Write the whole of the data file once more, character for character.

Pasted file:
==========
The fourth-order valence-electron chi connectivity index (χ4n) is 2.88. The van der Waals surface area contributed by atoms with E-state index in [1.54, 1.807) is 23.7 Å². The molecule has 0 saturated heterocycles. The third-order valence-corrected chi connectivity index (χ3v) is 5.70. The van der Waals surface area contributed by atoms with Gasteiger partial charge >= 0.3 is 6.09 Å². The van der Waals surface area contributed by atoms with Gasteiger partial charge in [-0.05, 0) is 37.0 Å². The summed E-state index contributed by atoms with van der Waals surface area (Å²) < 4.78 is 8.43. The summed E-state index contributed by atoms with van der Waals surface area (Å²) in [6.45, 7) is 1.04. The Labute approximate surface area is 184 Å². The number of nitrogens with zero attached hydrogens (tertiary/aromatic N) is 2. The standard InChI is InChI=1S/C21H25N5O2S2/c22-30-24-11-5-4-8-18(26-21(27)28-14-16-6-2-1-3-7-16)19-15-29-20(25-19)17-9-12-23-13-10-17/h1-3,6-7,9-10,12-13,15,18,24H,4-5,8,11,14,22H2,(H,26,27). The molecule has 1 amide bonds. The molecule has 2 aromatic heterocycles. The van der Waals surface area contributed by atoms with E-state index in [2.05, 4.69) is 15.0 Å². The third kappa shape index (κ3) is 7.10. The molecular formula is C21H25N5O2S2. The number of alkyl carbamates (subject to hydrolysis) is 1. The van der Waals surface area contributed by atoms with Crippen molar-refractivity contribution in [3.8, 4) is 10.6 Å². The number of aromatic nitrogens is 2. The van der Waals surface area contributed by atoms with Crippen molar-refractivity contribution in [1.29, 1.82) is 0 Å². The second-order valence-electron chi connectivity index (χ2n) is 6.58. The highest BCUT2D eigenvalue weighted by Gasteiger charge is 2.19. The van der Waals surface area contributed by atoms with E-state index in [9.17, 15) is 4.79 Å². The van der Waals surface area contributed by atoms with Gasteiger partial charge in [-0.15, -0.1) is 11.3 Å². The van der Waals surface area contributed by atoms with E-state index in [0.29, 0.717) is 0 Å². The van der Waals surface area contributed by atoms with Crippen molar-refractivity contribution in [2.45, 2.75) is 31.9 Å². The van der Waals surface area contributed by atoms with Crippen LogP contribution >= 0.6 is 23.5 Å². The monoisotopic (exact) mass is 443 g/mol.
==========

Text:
The fourth-order valence-electron chi connectivity index (χ4n) is 2.88. The van der Waals surface area contributed by atoms with E-state index in [1.54, 1.807) is 23.7 Å². The molecule has 0 saturated heterocycles. The third-order valence-corrected chi connectivity index (χ3v) is 5.70. The van der Waals surface area contributed by atoms with Gasteiger partial charge >= 0.3 is 6.09 Å². The van der Waals surface area contributed by atoms with Gasteiger partial charge in [-0.05, 0) is 37.0 Å². The summed E-state index contributed by atoms with van der Waals surface area (Å²) < 4.78 is 8.43. The summed E-state index contributed by atoms with van der Waals surface area (Å²) in [6.45, 7) is 1.04. The Labute approximate surface area is 184 Å². The number of nitrogens with zero attached hydrogens (tertiary/aromatic N) is 2. The standard InChI is InChI=1S/C21H25N5O2S2/c22-30-24-11-5-4-8-18(26-21(27)28-14-16-6-2-1-3-7-16)19-15-29-20(25-19)17-9-12-23-13-10-17/h1-3,6-7,9-10,12-13,15,18,24H,4-5,8,11,14,22H2,(H,26,27). The molecule has 1 amide bonds. The molecule has 2 aromatic heterocycles. The van der Waals surface area contributed by atoms with E-state index in [2.05, 4.69) is 15.0 Å². The third kappa shape index (κ3) is 7.10. The molecular formula is C21H25N5O2S2. The number of alkyl carbamates (subject to hydrolysis) is 1. The van der Waals surface area contributed by atoms with Crippen molar-refractivity contribution in [3.8, 4) is 10.6 Å². The number of aromatic nitrogens is 2. The van der Waals surface area contributed by atoms with Crippen molar-refractivity contribution in [1.29, 1.82) is 0 Å². The second-order valence-electron chi connectivity index (χ2n) is 6.58. The highest BCUT2D eigenvalue weighted by Gasteiger charge is 2.19. The van der Waals surface area contributed by atoms with E-state index in [9.17, 15) is 4.79 Å². The van der Waals surface area contributed by atoms with Gasteiger partial charge in [-0.15, -0.1) is 11.3 Å². The van der Waals surface area contributed by atoms with E-state index in [0.29, 0.717) is 0 Å². The van der Waals surface area contributed by atoms with Crippen molar-refractivity contribution in [2.45, 2.75) is 31.9 Å². The van der Waals surface area contributed by atoms with Crippen LogP contribution >= 0.6 is 23.5 Å². The monoisotopic (exact) mass is 443 g/mol.